So, it certainly seems to include the physical presence of other believers and the sharing of hope that, as you said, “actually changes how we perceive a situation we’re in.”

So, well I haven’t heard NT Wright’s phrasing before, his definition really resonates for me. I don’t want to be told everything is ok, in the face of circumstances that are clearly unjust or harmful, because saying such seems to overlook the hurt and accept the existence of evil without a hope for something greater. Yet, coming alongside in the pain and sharing the hope that there is in Christ in such a way that it reshapes my perspective has been immensely helpful!

I particularly love these verses in Corinthians, because it shows not only, how God comforts us in our difficulty and pain, but also how he can use what we’ve learned and the comfort he has shared with others who are going through those same times of difficulty that they may find a true substantive hope. Which, in itself I find comforting in difficulty, knowing that God can use these hard times not only for my growth, but for the encouragement of others!


Hi Alison,

Thank you for starting this thoughtful conversation!

Thanks to you, I now see more clearly how the idea of comfort can have a different meaning for us than it did in the Scriptures!

And our contemporary understanding of comfort is, ironically, no comfort at all. As you put it:

Blake, I appreciated you sharing this wise summary:

Alison, your question prompted me to look at one of the best resources for understanding the meaning of Greek words - BDAG. It’s a lexicon - a reference work for understanding the meaning of the Greek words. As Brent Niedergall explains, “The letters in BDAG are the initials of the four lexicographers behind the work: Bauer, Danker, Arndt, and Gingrich.”

For the word παράκλησις, there are three main definitions:

1. act of emboldening another in belief or course of action, encouragement, exhortation

2. strong request, appeal, request

3. lifting of another’s spirits, comfort, consolation

In their entry, they list 2 Corinthians 1:4-7 under the third definition.

So, if comfort is to lift someone’s spirits, how does Paul find comfort from God?

In his commentary, James Scott argues,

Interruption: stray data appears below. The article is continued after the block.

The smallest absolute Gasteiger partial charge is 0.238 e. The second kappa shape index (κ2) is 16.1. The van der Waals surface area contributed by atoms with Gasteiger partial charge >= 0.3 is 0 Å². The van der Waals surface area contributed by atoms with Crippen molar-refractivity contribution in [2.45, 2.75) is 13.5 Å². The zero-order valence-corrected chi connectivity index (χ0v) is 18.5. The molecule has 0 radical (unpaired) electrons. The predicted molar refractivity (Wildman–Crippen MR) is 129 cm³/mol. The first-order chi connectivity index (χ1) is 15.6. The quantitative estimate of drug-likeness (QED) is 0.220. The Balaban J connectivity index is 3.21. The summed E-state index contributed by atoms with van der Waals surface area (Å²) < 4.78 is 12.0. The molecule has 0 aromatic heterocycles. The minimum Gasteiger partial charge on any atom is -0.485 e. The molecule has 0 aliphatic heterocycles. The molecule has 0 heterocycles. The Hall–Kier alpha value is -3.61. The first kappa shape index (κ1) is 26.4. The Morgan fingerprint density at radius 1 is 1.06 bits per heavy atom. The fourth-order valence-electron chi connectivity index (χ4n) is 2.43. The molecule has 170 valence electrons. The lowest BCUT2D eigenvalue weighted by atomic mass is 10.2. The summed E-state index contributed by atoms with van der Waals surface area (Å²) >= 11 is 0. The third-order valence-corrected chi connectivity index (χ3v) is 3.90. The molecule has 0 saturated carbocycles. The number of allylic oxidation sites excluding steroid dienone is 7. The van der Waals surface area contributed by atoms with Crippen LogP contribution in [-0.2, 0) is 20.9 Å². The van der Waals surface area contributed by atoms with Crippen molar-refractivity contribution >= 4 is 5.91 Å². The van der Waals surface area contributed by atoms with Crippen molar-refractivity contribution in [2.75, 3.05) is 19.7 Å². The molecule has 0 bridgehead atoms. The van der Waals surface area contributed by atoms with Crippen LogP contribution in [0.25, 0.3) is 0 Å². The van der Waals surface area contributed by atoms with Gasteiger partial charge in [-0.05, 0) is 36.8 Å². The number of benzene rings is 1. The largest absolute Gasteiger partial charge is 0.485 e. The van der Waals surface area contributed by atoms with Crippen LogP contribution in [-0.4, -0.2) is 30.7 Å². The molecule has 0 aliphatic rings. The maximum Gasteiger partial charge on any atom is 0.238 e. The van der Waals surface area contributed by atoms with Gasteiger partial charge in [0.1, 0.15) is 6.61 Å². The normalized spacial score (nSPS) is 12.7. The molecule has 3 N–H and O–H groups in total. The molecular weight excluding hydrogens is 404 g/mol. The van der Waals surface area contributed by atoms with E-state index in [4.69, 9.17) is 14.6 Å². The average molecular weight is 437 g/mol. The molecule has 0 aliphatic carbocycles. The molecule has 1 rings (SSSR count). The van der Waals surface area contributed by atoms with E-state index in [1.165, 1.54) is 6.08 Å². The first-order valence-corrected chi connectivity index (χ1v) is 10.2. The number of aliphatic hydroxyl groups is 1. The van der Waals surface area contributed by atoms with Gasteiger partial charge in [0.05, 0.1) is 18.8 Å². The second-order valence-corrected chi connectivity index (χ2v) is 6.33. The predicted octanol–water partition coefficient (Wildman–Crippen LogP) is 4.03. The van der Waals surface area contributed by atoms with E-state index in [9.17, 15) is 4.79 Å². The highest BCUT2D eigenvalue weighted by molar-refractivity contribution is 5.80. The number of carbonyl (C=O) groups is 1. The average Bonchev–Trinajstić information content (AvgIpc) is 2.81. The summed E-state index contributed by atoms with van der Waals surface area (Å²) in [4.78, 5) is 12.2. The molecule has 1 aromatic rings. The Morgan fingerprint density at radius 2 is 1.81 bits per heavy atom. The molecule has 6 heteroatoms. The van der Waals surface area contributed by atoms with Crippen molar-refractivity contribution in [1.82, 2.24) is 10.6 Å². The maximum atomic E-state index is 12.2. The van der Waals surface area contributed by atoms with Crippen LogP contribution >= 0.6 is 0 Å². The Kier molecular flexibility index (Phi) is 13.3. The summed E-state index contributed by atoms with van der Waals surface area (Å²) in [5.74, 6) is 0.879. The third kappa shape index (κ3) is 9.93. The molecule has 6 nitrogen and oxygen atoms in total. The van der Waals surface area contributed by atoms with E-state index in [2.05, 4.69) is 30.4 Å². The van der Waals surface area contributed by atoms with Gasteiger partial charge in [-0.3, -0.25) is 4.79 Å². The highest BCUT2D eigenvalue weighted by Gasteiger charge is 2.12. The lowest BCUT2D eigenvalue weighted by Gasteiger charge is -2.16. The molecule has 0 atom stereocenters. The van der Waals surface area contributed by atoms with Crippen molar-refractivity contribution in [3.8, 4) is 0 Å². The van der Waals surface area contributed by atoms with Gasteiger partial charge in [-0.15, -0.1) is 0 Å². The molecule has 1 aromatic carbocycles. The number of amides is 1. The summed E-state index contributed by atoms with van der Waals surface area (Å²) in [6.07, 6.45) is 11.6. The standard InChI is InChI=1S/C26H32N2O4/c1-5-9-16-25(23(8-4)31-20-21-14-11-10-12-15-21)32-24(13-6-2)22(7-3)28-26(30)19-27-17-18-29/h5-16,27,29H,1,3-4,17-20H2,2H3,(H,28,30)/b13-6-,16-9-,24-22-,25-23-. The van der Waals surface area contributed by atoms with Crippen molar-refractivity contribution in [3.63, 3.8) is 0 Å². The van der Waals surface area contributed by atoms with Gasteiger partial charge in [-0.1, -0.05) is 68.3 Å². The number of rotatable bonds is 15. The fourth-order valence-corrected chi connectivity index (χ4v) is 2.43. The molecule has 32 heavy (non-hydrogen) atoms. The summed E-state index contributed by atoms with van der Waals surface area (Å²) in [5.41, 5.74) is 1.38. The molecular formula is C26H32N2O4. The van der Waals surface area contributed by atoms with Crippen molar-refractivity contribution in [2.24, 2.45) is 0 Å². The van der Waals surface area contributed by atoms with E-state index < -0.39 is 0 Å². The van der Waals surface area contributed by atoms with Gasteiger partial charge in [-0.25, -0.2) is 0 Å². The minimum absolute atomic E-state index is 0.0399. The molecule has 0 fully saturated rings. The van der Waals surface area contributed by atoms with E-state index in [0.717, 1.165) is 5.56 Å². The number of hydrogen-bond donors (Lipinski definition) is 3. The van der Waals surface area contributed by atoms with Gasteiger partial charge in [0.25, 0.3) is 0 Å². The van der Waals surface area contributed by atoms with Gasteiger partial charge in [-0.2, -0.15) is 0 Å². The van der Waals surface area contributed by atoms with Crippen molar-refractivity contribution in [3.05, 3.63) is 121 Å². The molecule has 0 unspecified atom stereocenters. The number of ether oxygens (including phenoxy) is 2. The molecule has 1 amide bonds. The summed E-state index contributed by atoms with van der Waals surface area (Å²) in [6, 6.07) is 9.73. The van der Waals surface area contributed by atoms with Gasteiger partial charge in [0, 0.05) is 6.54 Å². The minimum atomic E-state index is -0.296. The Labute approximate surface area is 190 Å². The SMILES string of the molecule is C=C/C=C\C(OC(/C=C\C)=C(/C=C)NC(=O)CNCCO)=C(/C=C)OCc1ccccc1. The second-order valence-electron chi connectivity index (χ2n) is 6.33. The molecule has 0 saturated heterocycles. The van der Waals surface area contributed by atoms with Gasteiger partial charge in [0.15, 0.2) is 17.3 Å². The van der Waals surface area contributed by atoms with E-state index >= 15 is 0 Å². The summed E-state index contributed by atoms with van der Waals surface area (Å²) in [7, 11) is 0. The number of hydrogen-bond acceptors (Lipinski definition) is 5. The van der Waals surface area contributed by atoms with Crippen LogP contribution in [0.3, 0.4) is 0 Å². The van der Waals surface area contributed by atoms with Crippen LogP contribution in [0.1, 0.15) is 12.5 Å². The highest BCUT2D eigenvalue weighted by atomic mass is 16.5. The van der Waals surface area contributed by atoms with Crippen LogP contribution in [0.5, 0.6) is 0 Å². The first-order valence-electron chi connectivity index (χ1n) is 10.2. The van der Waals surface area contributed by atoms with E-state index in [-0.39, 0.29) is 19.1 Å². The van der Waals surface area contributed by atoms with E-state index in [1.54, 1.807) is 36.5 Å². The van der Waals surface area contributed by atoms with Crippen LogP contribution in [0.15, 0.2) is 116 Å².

If verses 8–11 make it clear that “troubles” refers to a dangerous situation caused by outside circumstances, then comfort refers primarily not to an inner feeling of encouragement or consolation, but to divine intervention in the perilous situation and deliverance from it (cf. v. 10). Hence the expression “the God of all comfort” (v. 3b) corresponds to the “God, who raises the dead” (v. 9b), and the phrase “who comforts us in all our troubles” (v. 4a) relates to “who has delivered us from such a deadly peril and will deliver us” (v. 10a).

Paul Barnett comments,

How does God comfort his people? Although the later reference reveals God’s use of human intermediaries (7:6–7), in this verse there is no hint of such mediation. The exercise of “comfort” appears as a charisma, a concrete manifestation of the grace of God, a divine intervention.

In both cases, I think the important aspect is not only God’s substantive response to our need, but also our receptivity to God’s comfort.

As Paul says, “through the comfort we ourselves receive from God.

How do we find comfort from God in our troubles?

It seems to me that God’s comfort is only available to us if we trust God to be with us and for us, even when our circumstances are dark and discouraging.

This is not to burden someone who suffers with the additional challenge: do you have enough faith???

Rather, it is an invitation to receive God’s comfort, even in our weakness, as Christ suffered for us that he might help us in our trials (verse 5).

When I have been in a well of discouragement, and someone has said to me, “God is with you,” sometimes it sounds like a lie. If God is with me, why am I having so much pain?

At other times, in the same hurt, a friend’s encouragement that God is with me has been the medicine that my soul needed. By God’s grace, I was able to receive this encouragement with faith, and be comforted by God’s care in the midst of my difficulties.

It is one thing to be comforted. Thank God, he offers us comfort and hope! It is another thing to humbly receive this comfort.